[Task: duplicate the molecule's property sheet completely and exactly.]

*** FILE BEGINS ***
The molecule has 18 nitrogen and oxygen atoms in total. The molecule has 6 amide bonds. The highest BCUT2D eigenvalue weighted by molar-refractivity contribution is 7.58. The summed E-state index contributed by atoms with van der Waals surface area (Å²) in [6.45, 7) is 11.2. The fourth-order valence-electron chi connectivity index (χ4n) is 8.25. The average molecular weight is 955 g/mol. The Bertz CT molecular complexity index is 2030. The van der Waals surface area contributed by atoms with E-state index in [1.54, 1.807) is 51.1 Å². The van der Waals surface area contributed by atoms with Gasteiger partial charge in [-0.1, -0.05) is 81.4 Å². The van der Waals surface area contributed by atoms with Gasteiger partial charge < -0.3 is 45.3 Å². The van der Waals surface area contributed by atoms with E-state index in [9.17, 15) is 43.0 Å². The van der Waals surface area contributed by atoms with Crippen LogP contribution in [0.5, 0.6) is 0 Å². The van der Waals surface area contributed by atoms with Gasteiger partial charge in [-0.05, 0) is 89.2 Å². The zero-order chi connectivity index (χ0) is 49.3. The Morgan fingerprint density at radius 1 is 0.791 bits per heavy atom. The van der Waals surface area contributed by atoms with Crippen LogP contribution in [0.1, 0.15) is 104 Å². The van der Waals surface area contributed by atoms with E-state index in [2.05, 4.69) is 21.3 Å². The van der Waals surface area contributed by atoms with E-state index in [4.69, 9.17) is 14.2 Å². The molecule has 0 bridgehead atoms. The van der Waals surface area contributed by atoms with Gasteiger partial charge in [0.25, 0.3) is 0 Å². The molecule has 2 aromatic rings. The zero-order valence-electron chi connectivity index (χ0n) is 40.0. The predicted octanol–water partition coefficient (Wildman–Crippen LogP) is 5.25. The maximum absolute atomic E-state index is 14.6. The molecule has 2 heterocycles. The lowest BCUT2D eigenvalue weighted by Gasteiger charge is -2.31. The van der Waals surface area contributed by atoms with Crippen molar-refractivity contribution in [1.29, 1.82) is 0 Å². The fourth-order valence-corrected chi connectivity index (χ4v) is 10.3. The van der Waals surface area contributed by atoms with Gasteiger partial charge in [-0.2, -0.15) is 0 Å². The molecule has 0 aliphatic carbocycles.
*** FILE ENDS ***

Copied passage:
The molecule has 18 nitrogen and oxygen atoms in total. The molecule has 6 amide bonds. The highest BCUT2D eigenvalue weighted by molar-refractivity contribution is 7.58. The summed E-state index contributed by atoms with van der Waals surface area (Å²) in [6.45, 7) is 11.2. The fourth-order valence-electron chi connectivity index (χ4n) is 8.25. The average molecular weight is 955 g/mol. The Bertz CT molecular complexity index is 2030. The van der Waals surface area contributed by atoms with E-state index in [1.54, 1.807) is 51.1 Å². The van der Waals surface area contributed by atoms with Gasteiger partial charge in [-0.1, -0.05) is 81.4 Å². The van der Waals surface area contributed by atoms with Gasteiger partial charge < -0.3 is 45.3 Å². The van der Waals surface area contributed by atoms with E-state index in [9.17, 15) is 43.0 Å². The van der Waals surface area contributed by atoms with Crippen LogP contribution in [0.5, 0.6) is 0 Å². The van der Waals surface area contributed by atoms with Gasteiger partial charge in [-0.05, 0) is 89.2 Å². The zero-order chi connectivity index (χ0) is 49.3. The Morgan fingerprint density at radius 1 is 0.791 bits per heavy atom. The van der Waals surface area contributed by atoms with Crippen LogP contribution in [0.1, 0.15) is 104 Å². The van der Waals surface area contributed by atoms with E-state index in [2.05, 4.69) is 21.3 Å². The van der Waals surface area contributed by atoms with E-state index in [4.69, 9.17) is 14.2 Å². The molecule has 0 bridgehead atoms. The van der Waals surface area contributed by atoms with Gasteiger partial charge in [0.25, 0.3) is 0 Å². The molecule has 2 aromatic rings. The zero-order valence-electron chi connectivity index (χ0n) is 40.0. The predicted octanol–water partition coefficient (Wildman–Crippen LogP) is 5.25. The maximum absolute atomic E-state index is 14.6. The molecule has 2 heterocycles. The lowest BCUT2D eigenvalue weighted by Gasteiger charge is -2.31. The van der Waals surface area contributed by atoms with Crippen molar-refractivity contribution in [1.29, 1.82) is 0 Å². The fourth-order valence-corrected chi connectivity index (χ4v) is 10.3. The van der Waals surface area contributed by atoms with Gasteiger partial charge in [-0.2, -0.15) is 0 Å². The molecule has 0 aliphatic carbocycles.